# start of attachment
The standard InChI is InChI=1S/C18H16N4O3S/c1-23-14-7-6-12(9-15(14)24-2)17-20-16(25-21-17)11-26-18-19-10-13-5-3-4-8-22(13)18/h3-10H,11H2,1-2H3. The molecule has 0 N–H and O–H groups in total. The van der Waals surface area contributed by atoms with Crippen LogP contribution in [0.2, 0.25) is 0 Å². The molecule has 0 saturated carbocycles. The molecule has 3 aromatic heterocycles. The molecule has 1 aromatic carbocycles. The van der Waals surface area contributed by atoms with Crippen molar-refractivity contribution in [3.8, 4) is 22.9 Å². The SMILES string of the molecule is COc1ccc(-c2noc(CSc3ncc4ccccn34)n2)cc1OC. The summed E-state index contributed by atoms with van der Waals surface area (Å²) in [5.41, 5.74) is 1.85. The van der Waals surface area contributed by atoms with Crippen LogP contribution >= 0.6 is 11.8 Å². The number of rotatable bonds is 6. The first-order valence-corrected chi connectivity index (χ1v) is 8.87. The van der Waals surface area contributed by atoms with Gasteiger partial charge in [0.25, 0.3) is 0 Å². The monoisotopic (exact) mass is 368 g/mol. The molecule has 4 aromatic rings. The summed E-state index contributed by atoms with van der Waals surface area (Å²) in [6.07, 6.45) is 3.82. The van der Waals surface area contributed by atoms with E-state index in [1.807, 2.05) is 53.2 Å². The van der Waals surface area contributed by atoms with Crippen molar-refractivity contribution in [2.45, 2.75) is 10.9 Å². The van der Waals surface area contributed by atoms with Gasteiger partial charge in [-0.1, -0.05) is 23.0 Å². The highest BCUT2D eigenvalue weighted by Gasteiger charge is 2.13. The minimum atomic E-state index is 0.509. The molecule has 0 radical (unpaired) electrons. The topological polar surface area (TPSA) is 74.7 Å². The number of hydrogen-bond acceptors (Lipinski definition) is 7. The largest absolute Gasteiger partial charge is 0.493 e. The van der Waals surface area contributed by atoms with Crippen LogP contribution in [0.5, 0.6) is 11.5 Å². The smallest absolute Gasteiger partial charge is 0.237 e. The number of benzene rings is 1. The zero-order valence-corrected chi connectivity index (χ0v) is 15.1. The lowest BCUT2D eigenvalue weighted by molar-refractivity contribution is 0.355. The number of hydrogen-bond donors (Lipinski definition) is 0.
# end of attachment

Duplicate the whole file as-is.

The standard InChI is InChI=1S/C18H16N4O3S/c1-23-14-7-6-12(9-15(14)24-2)17-20-16(25-21-17)11-26-18-19-10-13-5-3-4-8-22(13)18/h3-10H,11H2,1-2H3. The molecule has 0 N–H and O–H groups in total. The van der Waals surface area contributed by atoms with Crippen LogP contribution in [0.2, 0.25) is 0 Å². The molecule has 0 saturated carbocycles. The molecule has 3 aromatic heterocycles. The molecule has 1 aromatic carbocycles. The van der Waals surface area contributed by atoms with Crippen molar-refractivity contribution in [3.8, 4) is 22.9 Å². The SMILES string of the molecule is COc1ccc(-c2noc(CSc3ncc4ccccn34)n2)cc1OC. The summed E-state index contributed by atoms with van der Waals surface area (Å²) in [5.41, 5.74) is 1.85. The van der Waals surface area contributed by atoms with Crippen LogP contribution >= 0.6 is 11.8 Å². The number of rotatable bonds is 6. The first-order valence-corrected chi connectivity index (χ1v) is 8.87. The van der Waals surface area contributed by atoms with Gasteiger partial charge in [0.25, 0.3) is 0 Å². The monoisotopic (exact) mass is 368 g/mol. The molecule has 4 aromatic rings. The summed E-state index contributed by atoms with van der Waals surface area (Å²) in [6.07, 6.45) is 3.82. The van der Waals surface area contributed by atoms with E-state index in [1.807, 2.05) is 53.2 Å². The van der Waals surface area contributed by atoms with Crippen molar-refractivity contribution in [2.45, 2.75) is 10.9 Å². The van der Waals surface area contributed by atoms with Gasteiger partial charge in [-0.1, -0.05) is 23.0 Å². The highest BCUT2D eigenvalue weighted by Gasteiger charge is 2.13. The minimum atomic E-state index is 0.509. The molecule has 0 radical (unpaired) electrons. The topological polar surface area (TPSA) is 74.7 Å². The number of hydrogen-bond acceptors (Lipinski definition) is 7. The largest absolute Gasteiger partial charge is 0.493 e. The van der Waals surface area contributed by atoms with Crippen LogP contribution in [0.5, 0.6) is 11.5 Å². The smallest absolute Gasteiger partial charge is 0.237 e. The number of benzene rings is 1. The zero-order valence-corrected chi connectivity index (χ0v) is 15.1. The lowest BCUT2D eigenvalue weighted by molar-refractivity contribution is 0.355. The number of hydrogen-bond donors (Lipinski definition) is 0.